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Asian stocks slip as caution sets in; debt yields firm

By Saikat Chatterjee

HONG KONG Asian stocks edged lower on Wednesday after a strong start to the week due to profit-taking as investors lacked conviction to buy risky assets before a U.S. policy meeting next week that may see interest rates rising for the second time in three months.

MSCI’s broadest index of Asia-Pacific shares outside Japan eased 0.1 percent in early trade, a day after posting its biggest single-day rise in more than two weeks. Japan and Australia led losers.

The Federal Reserve has a policy meeting on March 14-15 and markets have quickly ratcheted up bets of a rate hike at the meeting after recent hawkish comments by U.S. policymakers.

Investors have rushed to buy stocks and emerging market debt this year as they had previously expected the Fed to raise rates only gradually and as recent data from Asia such as trade have surprised on the upside, cementing the view of recovering global momentum.

But with valuations nearing the top of their historical trading ranges, some analysts are predicting investors will turn increasingly cautious.

“While the global economy appears healthier, trade protectionism concerns remain well and truly alive and the situation is becoming more complex,” said Philip Wee, a Singapore-based currency strategist at DBS.

China’s trade data due later on Wednesday may show export growth at multi-year highs boosted by recovering global demand. On Tuesday, key exporter Taiwan reported solid shipments for the first two months of 2017.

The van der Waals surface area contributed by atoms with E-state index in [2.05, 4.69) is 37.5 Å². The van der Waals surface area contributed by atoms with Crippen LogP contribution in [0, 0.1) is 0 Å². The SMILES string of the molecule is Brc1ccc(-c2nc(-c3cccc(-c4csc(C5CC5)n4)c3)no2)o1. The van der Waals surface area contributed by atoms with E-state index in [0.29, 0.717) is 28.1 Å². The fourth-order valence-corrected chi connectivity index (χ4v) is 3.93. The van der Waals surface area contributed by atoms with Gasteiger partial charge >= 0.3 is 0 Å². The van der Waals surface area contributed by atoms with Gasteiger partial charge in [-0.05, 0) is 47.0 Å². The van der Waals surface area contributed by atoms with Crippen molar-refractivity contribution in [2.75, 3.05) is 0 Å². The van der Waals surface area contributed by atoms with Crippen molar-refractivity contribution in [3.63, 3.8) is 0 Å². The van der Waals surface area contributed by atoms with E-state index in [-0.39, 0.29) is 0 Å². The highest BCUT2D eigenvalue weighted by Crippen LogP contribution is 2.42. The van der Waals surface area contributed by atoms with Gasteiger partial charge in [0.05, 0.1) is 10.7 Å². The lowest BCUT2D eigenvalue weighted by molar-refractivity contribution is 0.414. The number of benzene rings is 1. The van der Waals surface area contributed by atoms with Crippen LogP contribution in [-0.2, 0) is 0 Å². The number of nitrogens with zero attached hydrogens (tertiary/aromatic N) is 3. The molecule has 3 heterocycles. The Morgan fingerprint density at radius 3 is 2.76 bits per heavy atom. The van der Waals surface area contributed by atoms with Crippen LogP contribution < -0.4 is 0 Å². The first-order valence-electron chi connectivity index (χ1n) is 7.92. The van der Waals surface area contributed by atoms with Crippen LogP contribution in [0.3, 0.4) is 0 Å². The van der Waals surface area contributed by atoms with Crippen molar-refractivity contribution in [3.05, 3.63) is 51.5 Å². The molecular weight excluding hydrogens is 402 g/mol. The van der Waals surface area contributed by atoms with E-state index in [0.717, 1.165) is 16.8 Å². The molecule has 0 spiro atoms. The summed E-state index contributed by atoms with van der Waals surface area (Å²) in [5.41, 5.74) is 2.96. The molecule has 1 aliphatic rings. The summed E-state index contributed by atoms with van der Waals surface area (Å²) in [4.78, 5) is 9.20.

While Asian stocks remain cheaper versus their U.S. counterparts, they are approaching the upper end of a historical trading band on a price-to-earnings basis, according to Thomson Reuters data.

Within Asia, Hong Kong stocks held firm propped up by the services sector and extended inflows from the Chinese mainland. Inflows into Hong Kong stocks from China via two stock connect schemes have crossed the $7 billion mark so far this year, outpacing ETF and active flows, Goldman Sachs said.

Bond markets are also scenting a rate hike around the corner with 10-year U.S. Treasury yields poised to break out of a three-month trading range. On Wednesday, it was at 2.54 percent, compared with 2.49 percent on Friday.

That hasn’t stop investors from piling into Asian debt. An index measuring the yield of a basket of dollar-denominated bonds from Asian high grade companies held firm at 4.6 percent.

U.S. stocks ended lower on Tuesday, putting the S&P 500 and the Dow Jones Industrial Average in their first consecutive sessions of decline in more than a month. E-mini futures were trading lower in Asia.

“Unless the (U.S.) February payrolls report due on March 10 is an unmitigated disaster, an outcome we do not expect, a March 15 hike is on the way,” Societe Generale strategists said.

Higher yields have brightened the dollar’s outlook in recent days with the greenback changing hands at 113.91 Japanese yen, compared with 111.75 at end-February though the U.S. outlook on rates will be a key driver in the coming days. Commodity markets painted a slightly more cautious picture with copper prices stabilizing after recent sharp falls while oil prices stuck to recent trading ranges. Global benchmark Brent fell 0.6 percent to $55.61 per barrel.

(Editing by Richard Borsuk and Jacqueline Wong)